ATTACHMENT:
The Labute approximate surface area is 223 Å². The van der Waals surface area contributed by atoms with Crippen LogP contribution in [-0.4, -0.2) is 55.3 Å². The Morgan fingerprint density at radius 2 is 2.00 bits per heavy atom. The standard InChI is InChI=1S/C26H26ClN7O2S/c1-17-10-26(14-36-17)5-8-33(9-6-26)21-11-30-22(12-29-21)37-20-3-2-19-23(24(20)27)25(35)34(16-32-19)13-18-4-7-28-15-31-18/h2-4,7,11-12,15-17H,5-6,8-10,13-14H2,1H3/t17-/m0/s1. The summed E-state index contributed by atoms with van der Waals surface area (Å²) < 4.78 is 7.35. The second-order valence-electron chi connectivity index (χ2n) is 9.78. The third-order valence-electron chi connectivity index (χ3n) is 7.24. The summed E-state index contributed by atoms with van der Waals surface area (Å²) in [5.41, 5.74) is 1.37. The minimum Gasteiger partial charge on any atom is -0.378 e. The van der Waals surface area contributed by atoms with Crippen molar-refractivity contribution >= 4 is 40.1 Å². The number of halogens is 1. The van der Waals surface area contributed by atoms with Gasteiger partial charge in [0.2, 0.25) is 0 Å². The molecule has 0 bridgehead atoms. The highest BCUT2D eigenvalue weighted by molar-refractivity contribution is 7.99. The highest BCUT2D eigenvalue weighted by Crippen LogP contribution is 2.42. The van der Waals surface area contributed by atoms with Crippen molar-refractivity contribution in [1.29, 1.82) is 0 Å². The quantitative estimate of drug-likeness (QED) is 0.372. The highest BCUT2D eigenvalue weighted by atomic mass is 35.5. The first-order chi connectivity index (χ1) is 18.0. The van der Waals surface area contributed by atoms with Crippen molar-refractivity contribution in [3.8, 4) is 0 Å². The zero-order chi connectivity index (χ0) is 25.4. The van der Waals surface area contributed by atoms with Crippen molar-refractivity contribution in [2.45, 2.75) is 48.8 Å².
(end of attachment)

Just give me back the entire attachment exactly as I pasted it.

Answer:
The Labute approximate surface area is 223 Å². The van der Waals surface area contributed by atoms with Crippen LogP contribution in [-0.4, -0.2) is 55.3 Å². The Morgan fingerprint density at radius 2 is 2.00 bits per heavy atom. The standard InChI is InChI=1S/C26H26ClN7O2S/c1-17-10-26(14-36-17)5-8-33(9-6-26)21-11-30-22(12-29-21)37-20-3-2-19-23(24(20)27)25(35)34(16-32-19)13-18-4-7-28-15-31-18/h2-4,7,11-12,15-17H,5-6,8-10,13-14H2,1H3/t17-/m0/s1. The summed E-state index contributed by atoms with van der Waals surface area (Å²) < 4.78 is 7.35. The second-order valence-electron chi connectivity index (χ2n) is 9.78. The third-order valence-electron chi connectivity index (χ3n) is 7.24. The summed E-state index contributed by atoms with van der Waals surface area (Å²) in [5.41, 5.74) is 1.37. The minimum Gasteiger partial charge on any atom is -0.378 e. The van der Waals surface area contributed by atoms with Crippen molar-refractivity contribution >= 4 is 40.1 Å². The number of halogens is 1. The van der Waals surface area contributed by atoms with Gasteiger partial charge in [0.2, 0.25) is 0 Å². The molecule has 0 bridgehead atoms. The highest BCUT2D eigenvalue weighted by molar-refractivity contribution is 7.99. The highest BCUT2D eigenvalue weighted by Crippen LogP contribution is 2.42. The van der Waals surface area contributed by atoms with Crippen molar-refractivity contribution in [1.29, 1.82) is 0 Å². The quantitative estimate of drug-likeness (QED) is 0.372. The highest BCUT2D eigenvalue weighted by atomic mass is 35.5. The first-order chi connectivity index (χ1) is 18.0. The van der Waals surface area contributed by atoms with Crippen molar-refractivity contribution in [3.8, 4) is 0 Å². The zero-order chi connectivity index (χ0) is 25.4. The van der Waals surface area contributed by atoms with Crippen molar-refractivity contribution in [2.45, 2.75) is 48.8 Å².